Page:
From the Wortcunner’s Cabinet: Wormwood

By Isabella @TheWandCarver




Working with herbs very often, as I do, I got thinking, “why not do a series on herbs?” …particularly since recently blogging about wort cunning. So, in no particular order apart from most probably writing about what I’ve worked with most recently, we shall begin with Wormwood [artemisia absinthium]. The hint is in the name – what famous drink of the 19th century, recently revived by the Goth community, is made with this herb? If you guessed Absinthe, you win! As early as I can tell, the drink was made popular in 19th century France and became very popular in Great Britain as well – notably a favourite of Oscar Wilde – one of my favourite authors and generally favourite people of all time. The drink, as it was in those days, has been banned, however, and a new, less dangerous Absinthe became popular mainly with the Goth community in recent times. The 19th century drink was dangerously toxic when taken in excess and since the traditional use of wormwood is believed to summon spirits and allow communication with the dead, there is not much wonder why some people claimed to see visions whilst inebriated!


Mind, we are not advocating the use of Wormwood for this kind of thing. We’re more interested in what it can do for us on a magickal level. Wormwood is one herb I use very often. It is an ingredient in several of our witch bottles, depending upon the powers needed. It is also an ingredient I use in one or two of our loose incenses. Those are still in testing and have not made it to the shop shelves yet. And, during my practise as a cunning woman, I have used Wormwood extensively for everything from astral travel to protection and psychic awareness. I must say, it is definitely one of my “go-to” herbs.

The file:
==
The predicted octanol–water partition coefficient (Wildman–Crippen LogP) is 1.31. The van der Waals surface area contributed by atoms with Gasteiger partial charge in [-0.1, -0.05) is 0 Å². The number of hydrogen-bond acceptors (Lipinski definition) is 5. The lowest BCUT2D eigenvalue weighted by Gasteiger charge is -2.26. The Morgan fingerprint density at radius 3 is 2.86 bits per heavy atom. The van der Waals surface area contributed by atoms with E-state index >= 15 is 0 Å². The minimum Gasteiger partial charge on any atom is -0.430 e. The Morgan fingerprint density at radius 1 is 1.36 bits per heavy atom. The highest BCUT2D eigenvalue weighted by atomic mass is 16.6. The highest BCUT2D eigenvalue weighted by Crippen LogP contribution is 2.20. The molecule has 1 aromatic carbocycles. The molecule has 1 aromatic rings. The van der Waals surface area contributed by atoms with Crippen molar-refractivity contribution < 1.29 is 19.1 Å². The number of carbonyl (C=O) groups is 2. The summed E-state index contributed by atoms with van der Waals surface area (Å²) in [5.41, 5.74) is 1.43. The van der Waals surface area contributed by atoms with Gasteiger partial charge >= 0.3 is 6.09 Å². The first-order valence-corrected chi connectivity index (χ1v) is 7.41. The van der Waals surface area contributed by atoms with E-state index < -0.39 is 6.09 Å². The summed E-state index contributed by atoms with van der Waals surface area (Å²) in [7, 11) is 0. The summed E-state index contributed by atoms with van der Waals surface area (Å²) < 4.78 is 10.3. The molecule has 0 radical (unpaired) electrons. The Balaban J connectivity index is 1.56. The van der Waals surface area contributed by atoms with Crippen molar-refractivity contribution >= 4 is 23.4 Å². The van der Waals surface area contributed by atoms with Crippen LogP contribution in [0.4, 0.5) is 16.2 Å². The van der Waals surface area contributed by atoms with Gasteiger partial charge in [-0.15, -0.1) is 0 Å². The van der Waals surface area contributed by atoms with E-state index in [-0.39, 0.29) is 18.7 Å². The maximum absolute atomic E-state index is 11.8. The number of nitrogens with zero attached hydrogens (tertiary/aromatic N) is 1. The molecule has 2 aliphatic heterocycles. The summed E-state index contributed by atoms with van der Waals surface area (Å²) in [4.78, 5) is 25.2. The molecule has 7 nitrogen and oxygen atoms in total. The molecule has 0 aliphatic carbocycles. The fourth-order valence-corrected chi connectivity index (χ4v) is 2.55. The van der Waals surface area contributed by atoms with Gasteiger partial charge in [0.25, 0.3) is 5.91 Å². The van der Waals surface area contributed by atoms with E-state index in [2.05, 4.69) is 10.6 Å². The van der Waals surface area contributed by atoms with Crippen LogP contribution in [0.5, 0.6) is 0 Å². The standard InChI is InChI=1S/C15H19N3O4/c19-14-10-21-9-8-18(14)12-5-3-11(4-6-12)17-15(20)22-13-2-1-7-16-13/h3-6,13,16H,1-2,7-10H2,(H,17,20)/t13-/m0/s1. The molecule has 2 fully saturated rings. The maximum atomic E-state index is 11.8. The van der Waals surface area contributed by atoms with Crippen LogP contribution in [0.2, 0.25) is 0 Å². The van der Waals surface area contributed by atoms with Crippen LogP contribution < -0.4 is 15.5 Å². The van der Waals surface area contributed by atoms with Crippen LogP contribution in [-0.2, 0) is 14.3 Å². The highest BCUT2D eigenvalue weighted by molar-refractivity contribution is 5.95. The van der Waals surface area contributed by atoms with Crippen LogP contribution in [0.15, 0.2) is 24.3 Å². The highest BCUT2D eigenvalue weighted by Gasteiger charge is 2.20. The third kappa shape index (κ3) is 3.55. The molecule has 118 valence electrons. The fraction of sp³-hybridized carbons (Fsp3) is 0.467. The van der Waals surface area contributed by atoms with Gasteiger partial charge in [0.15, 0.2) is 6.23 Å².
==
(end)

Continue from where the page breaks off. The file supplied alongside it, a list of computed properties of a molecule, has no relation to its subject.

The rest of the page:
The scent of Wormwood is said to increase psychic powers. Burn with incenses on Samhain to aid envocation, divination, scrying, and prophecy. It is especially good when combined with Mugwort and strengthens incenses for exorcism and protection. Hung from a rear-view mirror, Wormwood is said to protect vehicles from accidents on treacherous roads. Wormwood is burned to gain protection from wandering spirits. It is used in divinatory and clairvoyance incenses, initiation rites and tests of courage and enables the dead to be released from this plane so they may find peace.

Wormwood is used to relieve anger, and allow the user to vent it in a more peaceful way. It can also be used in magick to prevent strife or war. Carried in a pouch, Wormwood is protective. In ancient lore, people used the plant to counter poisoning by Hemlock and various Toadstools.

It is also used in love charms and spells to draw a lover, and is associated with the Lovers card in the tarot. It is sacred to the maiden Goddess, and can be used for scrying and divination as part of an incense or perhaps a weak tea to drink before scrying, or a wash for the instruments used. It is used in women’s rites, probably especially those pertaining to rites of passage from child to maiden – and would probably would be a good addition to rites celebrating menarche. It is used in initiation rites, especially those prior to testing times.

An Old Love Charm